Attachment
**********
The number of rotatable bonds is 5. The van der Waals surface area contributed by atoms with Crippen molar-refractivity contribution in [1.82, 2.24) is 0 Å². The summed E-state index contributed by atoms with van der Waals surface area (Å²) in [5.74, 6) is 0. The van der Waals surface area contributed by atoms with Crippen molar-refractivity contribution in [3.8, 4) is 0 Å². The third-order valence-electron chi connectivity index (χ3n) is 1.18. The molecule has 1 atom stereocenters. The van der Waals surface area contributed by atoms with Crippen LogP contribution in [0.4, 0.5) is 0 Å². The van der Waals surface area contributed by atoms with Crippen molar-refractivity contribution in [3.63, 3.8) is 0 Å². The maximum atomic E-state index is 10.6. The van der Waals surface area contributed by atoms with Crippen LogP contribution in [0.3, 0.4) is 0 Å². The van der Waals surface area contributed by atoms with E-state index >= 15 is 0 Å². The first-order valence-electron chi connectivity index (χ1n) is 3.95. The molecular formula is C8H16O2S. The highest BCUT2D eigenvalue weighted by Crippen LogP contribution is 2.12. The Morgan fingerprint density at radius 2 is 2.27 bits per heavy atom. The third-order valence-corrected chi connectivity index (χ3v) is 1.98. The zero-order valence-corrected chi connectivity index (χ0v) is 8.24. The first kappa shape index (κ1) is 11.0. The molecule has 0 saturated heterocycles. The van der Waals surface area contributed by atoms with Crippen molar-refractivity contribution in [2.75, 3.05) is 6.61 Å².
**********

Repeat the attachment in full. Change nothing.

The number of rotatable bonds is 5. The van der Waals surface area contributed by atoms with Crippen molar-refractivity contribution in [1.82, 2.24) is 0 Å². The summed E-state index contributed by atoms with van der Waals surface area (Å²) in [5.74, 6) is 0. The van der Waals surface area contributed by atoms with Crippen molar-refractivity contribution in [3.8, 4) is 0 Å². The third-order valence-electron chi connectivity index (χ3n) is 1.18. The molecule has 1 atom stereocenters. The van der Waals surface area contributed by atoms with Crippen LogP contribution in [0.4, 0.5) is 0 Å². The van der Waals surface area contributed by atoms with Crippen molar-refractivity contribution in [3.63, 3.8) is 0 Å². The maximum atomic E-state index is 10.6. The van der Waals surface area contributed by atoms with Crippen LogP contribution in [0.3, 0.4) is 0 Å². The van der Waals surface area contributed by atoms with E-state index >= 15 is 0 Å². The first-order valence-electron chi connectivity index (χ1n) is 3.95. The molecular formula is C8H16O2S. The highest BCUT2D eigenvalue weighted by Crippen LogP contribution is 2.12. The Morgan fingerprint density at radius 2 is 2.27 bits per heavy atom. The third-order valence-corrected chi connectivity index (χ3v) is 1.98. The zero-order valence-corrected chi connectivity index (χ0v) is 8.24. The first kappa shape index (κ1) is 11.0. The molecule has 0 saturated heterocycles. The van der Waals surface area contributed by atoms with Crippen molar-refractivity contribution in [2.75, 3.05) is 6.61 Å².